Niagara Region is reporting 27 new cases on Thursday and two new deaths. That brings the region’s case count to a total of 8,837 cases and 371 deaths.

There were 231 active cases on Thursday, an increase of seven. 

The area has seen four confirmed cases of the virus’ United Kingdom variant, and 85 more that have been screened but not confirmed.

Niagara Region Public Health has issued 12,534 doses of the vaccine, while Niagara Health — the hospital system — has issued 21,872 doses. 

Six Nations

Six Nations of the Grand River was reporting 403 total cases on Thursday, an increase of two from its previous update. There were no new deaths.

The community has 36 active cases, down two from the previous day. 

Four people in the community are currently hospitalized, a decrease of one. 


Halton Region reported 31 new cases on Thursday, bringing the total cases in the region to 9,914. There are 295 active cases, a reduction of five. There were no new deaths.

The region has confirmed 21 cases of COVID-19 variants and is still investigating 161 more that have screened positive. 

The region has given out 33,255 doses of the vaccine.

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Canada will not restrict AstraZeneca COVID-19 vaccine, says benefits outweigh risk



OTTAWA (Reuters) – Canada‘s health ministry said on Wednesday it would not restrict use of AstraZeneca Plc’s COVID-19 vaccine after a review showed the benefits outweighed the very rare risk of blood clots.

A separate advisory council had earlier recommended Canada stop offering the vaccine to people under 55. The panel is now reviewing that advice, the health ministry said in a statement.

Denmark on Wednesday became the first country to stop using the vaccine altogether over a potential link to the rare blood clots. Other nations have imposed limits on its use.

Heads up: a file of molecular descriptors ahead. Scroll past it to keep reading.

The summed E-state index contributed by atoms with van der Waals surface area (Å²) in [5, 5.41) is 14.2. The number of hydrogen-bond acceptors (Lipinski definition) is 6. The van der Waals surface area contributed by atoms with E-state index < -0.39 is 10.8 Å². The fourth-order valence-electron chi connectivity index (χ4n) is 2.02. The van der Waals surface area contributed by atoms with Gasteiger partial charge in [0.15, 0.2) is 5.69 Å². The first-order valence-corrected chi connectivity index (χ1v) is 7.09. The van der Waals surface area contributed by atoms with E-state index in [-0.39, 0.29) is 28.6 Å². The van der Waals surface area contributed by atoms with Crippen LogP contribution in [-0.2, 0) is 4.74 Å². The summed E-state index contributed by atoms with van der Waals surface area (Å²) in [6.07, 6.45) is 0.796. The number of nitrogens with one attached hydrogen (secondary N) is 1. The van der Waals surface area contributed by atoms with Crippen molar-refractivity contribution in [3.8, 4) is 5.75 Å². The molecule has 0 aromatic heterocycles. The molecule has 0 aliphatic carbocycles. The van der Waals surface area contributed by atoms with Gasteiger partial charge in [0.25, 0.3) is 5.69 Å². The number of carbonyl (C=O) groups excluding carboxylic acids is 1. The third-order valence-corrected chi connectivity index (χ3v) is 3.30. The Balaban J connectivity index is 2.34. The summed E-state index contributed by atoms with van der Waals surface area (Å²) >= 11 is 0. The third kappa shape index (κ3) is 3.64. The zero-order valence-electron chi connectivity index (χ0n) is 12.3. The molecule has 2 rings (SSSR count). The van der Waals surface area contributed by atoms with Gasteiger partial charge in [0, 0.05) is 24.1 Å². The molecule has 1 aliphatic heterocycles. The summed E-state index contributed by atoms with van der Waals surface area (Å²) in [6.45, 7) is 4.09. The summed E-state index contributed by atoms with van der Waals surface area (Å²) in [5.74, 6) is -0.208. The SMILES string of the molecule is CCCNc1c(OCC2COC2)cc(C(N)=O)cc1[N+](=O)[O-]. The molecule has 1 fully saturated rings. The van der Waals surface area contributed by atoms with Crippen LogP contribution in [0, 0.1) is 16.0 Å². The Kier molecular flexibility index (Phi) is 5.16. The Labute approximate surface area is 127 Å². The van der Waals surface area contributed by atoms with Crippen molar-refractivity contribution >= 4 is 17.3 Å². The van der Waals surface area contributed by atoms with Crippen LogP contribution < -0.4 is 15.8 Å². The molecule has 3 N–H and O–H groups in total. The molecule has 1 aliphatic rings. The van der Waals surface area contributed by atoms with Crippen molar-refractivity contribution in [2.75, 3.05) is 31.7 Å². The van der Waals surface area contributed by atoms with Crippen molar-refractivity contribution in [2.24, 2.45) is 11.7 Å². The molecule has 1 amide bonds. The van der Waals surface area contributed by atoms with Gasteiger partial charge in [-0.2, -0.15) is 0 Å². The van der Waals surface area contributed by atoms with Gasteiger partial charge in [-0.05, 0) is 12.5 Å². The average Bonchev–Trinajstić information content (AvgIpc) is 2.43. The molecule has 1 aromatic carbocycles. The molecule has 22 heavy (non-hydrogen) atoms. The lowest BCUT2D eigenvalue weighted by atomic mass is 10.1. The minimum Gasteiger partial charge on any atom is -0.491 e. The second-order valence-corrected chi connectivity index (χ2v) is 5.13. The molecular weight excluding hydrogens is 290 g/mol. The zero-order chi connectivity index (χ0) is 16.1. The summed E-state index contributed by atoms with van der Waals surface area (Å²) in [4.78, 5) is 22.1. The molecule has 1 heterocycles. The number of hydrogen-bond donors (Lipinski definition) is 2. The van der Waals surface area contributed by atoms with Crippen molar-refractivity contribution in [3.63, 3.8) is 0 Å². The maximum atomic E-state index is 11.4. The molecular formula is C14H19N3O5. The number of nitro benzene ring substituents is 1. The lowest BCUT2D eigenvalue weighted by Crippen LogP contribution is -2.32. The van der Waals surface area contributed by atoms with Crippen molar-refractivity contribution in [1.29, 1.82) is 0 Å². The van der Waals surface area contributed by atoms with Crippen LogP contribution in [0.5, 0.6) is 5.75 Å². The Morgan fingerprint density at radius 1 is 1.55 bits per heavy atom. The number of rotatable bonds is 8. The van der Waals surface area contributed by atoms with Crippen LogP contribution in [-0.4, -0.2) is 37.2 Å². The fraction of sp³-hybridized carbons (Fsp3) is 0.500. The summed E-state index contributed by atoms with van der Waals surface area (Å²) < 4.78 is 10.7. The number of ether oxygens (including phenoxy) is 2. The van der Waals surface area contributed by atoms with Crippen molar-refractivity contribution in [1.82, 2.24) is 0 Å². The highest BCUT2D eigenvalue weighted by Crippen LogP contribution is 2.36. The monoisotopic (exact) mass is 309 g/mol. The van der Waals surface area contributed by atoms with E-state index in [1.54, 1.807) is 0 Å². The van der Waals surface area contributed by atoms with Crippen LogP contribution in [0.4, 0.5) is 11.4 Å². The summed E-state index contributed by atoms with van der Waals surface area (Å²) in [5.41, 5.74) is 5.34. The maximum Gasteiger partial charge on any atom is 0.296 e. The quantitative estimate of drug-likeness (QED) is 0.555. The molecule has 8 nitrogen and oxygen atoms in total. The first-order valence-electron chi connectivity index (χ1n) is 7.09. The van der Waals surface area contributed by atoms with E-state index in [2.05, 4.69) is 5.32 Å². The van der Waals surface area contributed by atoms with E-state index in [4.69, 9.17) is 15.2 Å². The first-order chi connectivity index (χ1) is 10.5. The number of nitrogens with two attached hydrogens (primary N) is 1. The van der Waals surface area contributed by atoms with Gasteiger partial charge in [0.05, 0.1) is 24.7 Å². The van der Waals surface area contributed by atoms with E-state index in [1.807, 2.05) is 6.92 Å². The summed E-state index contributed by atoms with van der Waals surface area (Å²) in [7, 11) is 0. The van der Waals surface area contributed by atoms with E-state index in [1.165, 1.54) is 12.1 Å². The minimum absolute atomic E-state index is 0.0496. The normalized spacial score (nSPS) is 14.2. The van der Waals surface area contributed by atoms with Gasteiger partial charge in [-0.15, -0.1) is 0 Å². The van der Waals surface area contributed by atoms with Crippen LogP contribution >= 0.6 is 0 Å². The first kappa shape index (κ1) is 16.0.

But Health Canada, the federal health ministry, said in a statement that a review of data from Europe, Britain and AstraZeneca had not identified specific risk factors.

“Therefore, Health Canada is not restricting the use of the vaccine in any specific populations at this time … The potential risk of these events is very rare, and the benefits of the vaccine in protecting against COVID-19 outweigh its potential risks,” it said.

Canada on Tuesday said it had recorded its first case of blood clotting with low platelets after someone received the AstraZeneca shot. The patient in question, a woman from Quebec, is recovering. (Graphic on vaccines:

COVID-19 cases are surging in Canada with the country reporting a near-record number of new cases recently. (Graphic on cases:


(Reporting by David Ljunggren in Ottawa and Allison Martell in Toronto; Editing by Lisa Shumaker)

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Factbox-Some countries limit AstraZeneca vaccine use, US pauses J&J shot



(Reuters) -Some countries are restricting use of the AstraZeneca COVID-19 vaccine to certain age groups or suspending use after European and British regulators confirmed possible links to rare blood clots.

Denmark became the first country to stop using the vaccine altogether, as it said results of investigations showed “real and serious side-effects”.

Johnson & Johnson’s single-shot vaccine has also been hit by concerns over blood clots, with European regulators reviewing such cases and U.S. federal health agencies recommending pausing its use for a few days. J&J noted no clear causal relationship had been established between the clots and its vaccine.

The developments pose a risk to vaccination plans in Europe.

Regulators have said the benefits of the AstraZeneca shot outweigh risks.